If ants aren’t handy, the birds will freely substitute, as you yourself have seen firsthand. Some use millipedes or puss moth caterpillars, which also produce powerful defensive chemicals. However, birds have been seen rubbing more than 40 other items over their feathers, including lemons, walnuts, apple peels — and mothballs.

“Even more bizarre is ‘smoke bathing,’” EcoPort says. “Birds such as rooks have been observed standing on smoking chimneys with their wings spread open in a similar posture to some birds when anting. Birds have also been seen to use smoking cigarette butts for anting. On other occasions, both houses and trees have been set alight by birds taking live cigarettes back to their nests. No one really knows why.”

A serious conclusion: While my answer has been somewhat lighthearted, you (and everyone else) should know that using mothballs as you do is strictly illegal, according to the U.S. Environmental Protection Agency. They are a registered pesticide and can be used only as prescribed on the product. If a neighbor’s pet — or child — would eat your mothballs and become sick or die, you could face your own stink that would make a mothball smell pleasant by comparison.

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Answer to Sunday’s trivia: When herring are small, they are often called “sardines” because they originally became popular when they were caught off the island of Sardinia in the Mediterranean Sea.

The bird will simply eat what’s left of the ant as a treat once it has finished spreading the acid over its body, similar to how someone might enjoy a piece of chocolate and a glass of champagne in a hot, soapy bath after a demanding day at work. But wait, there’s more! Therefore, it is believed that over eons of evolution, birds have learned that, in addition to making the ants safe to eat, squeezing out the poisonous acid also leaves the birds’ bodies cleaner. Though it has been observed that if scientists remove the acid before giving the ant to the bird, the bird will eat it without rubbing it on his body, which begs the question of which came first.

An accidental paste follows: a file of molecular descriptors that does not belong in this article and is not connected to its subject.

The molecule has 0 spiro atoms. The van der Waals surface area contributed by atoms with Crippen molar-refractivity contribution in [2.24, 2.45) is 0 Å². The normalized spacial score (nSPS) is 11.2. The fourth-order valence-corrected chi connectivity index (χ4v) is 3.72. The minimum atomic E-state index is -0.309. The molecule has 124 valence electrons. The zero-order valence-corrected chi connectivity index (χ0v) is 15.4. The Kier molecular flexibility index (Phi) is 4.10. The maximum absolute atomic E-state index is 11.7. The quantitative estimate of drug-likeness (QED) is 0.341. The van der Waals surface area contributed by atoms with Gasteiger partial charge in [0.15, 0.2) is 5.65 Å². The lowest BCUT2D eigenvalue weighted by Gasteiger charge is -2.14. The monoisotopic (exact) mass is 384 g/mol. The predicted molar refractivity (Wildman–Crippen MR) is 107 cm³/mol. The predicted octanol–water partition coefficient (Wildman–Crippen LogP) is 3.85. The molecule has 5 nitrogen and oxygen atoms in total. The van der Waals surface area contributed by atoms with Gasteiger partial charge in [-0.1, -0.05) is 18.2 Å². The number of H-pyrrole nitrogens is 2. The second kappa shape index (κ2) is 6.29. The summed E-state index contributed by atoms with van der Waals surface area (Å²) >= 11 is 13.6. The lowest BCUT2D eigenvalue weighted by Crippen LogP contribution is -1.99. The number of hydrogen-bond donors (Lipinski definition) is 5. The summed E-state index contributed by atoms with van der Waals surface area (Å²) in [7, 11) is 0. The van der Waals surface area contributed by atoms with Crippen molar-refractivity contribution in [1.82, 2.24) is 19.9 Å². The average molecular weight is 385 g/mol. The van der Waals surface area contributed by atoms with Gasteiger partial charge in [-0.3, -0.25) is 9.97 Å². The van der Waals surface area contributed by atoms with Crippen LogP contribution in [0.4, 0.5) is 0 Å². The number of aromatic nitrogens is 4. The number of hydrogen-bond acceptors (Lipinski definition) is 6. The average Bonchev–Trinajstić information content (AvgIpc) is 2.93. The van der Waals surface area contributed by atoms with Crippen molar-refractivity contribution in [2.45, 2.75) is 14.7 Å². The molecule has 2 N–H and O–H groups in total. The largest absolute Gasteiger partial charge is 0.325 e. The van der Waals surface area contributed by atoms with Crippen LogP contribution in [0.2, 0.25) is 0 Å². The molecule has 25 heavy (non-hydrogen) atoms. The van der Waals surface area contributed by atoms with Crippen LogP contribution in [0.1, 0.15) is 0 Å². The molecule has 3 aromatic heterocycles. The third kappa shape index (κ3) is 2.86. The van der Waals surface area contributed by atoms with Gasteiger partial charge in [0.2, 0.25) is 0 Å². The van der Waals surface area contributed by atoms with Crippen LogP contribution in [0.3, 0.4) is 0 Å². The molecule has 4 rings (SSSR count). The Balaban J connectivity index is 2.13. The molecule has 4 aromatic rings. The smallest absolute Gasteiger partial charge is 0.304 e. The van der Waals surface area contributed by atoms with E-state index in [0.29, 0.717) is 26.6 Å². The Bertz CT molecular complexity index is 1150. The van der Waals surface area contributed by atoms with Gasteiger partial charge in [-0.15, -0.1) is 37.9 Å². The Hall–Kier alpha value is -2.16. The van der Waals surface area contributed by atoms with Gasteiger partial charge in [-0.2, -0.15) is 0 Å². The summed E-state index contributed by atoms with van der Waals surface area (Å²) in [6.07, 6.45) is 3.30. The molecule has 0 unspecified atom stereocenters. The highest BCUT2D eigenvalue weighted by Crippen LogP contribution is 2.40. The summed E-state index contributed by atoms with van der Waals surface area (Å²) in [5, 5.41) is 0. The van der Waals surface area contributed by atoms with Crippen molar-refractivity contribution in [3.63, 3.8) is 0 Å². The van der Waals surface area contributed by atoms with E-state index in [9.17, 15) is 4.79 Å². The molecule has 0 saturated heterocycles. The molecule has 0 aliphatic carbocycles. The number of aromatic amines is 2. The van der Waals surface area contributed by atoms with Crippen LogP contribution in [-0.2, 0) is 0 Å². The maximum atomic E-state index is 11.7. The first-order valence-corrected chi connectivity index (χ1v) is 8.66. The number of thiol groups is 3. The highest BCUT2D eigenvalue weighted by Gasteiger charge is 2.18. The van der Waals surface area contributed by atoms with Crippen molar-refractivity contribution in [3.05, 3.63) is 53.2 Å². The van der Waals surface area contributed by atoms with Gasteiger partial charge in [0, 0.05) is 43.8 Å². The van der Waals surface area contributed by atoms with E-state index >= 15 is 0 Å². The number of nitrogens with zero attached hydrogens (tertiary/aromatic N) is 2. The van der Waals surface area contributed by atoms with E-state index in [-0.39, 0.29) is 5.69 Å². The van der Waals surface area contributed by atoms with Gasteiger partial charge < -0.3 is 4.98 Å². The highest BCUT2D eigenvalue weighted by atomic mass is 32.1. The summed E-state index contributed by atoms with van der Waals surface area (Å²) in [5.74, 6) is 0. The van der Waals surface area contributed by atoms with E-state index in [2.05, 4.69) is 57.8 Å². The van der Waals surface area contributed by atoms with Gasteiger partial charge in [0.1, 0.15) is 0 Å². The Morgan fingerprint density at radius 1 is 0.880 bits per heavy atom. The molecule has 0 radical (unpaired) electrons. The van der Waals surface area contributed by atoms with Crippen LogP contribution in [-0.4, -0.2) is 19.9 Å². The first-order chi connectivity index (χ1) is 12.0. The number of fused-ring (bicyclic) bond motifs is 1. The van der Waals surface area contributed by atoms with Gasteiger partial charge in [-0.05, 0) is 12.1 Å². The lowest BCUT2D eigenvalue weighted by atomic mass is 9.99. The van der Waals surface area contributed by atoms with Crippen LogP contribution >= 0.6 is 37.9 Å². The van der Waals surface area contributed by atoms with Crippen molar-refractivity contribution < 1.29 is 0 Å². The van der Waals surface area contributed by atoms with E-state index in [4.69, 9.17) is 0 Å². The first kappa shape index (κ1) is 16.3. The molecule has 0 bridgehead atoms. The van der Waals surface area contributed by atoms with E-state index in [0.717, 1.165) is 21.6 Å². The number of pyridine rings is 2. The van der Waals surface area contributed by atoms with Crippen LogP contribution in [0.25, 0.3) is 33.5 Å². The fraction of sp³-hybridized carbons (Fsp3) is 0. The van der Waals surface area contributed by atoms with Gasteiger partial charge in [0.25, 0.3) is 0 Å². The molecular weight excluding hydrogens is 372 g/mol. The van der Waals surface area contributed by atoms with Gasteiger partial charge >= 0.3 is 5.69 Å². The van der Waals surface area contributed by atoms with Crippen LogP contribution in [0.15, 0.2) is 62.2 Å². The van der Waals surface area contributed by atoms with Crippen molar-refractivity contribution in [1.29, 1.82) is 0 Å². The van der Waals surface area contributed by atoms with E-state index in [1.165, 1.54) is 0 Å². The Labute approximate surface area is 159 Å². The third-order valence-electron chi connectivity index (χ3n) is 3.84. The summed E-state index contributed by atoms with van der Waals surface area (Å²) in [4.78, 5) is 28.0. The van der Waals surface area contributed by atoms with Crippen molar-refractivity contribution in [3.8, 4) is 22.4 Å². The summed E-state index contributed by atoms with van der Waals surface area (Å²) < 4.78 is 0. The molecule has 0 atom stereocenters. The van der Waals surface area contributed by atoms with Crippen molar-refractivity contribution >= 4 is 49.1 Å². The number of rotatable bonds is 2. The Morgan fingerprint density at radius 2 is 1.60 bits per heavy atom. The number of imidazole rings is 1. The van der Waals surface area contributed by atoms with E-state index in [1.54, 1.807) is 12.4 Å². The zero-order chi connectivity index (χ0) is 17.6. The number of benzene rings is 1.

As you have personally witnessed, birds will readily replace ants in a pinch. Some employ the caterpillars of puss moths or millipedes, which also release potent defensive compounds. But birds have also been observed rubbing more than forty other objects, such as mothballs, apple peels, walnuts, and lemons, over their feathers.

Even though you may not be familiar with it, ornithologists are enthralled with a bird behavior known as “anting.” According to Mike O’Connor of the Bird Watcher’s General Store in Orleans, Massachusetts, scientists have observed more than 250 different species of birds performing the ritual of rubbing live ants over their feathers since German researcher Erwin Stresemann first reported it in 1935.

I know what you’re thinking—that’s an abhorrent habit that really deserves to be called “birdbrain.” ” But hold on a moment. Despite the fact that the birds themselves are unable to explain it to us, scientists have developed a few theories suggesting that birds may be more intelligent than previously believed. (That is, until they begin using other things in place of ants, like mothballs.) ).

Q. I toss mothballs beneath my car to deter squirrels from gnawing on the wiring, but the mothballs wind up all over the place because blackbirds won’t leave them alone! What’s the deal with these blackbirds?.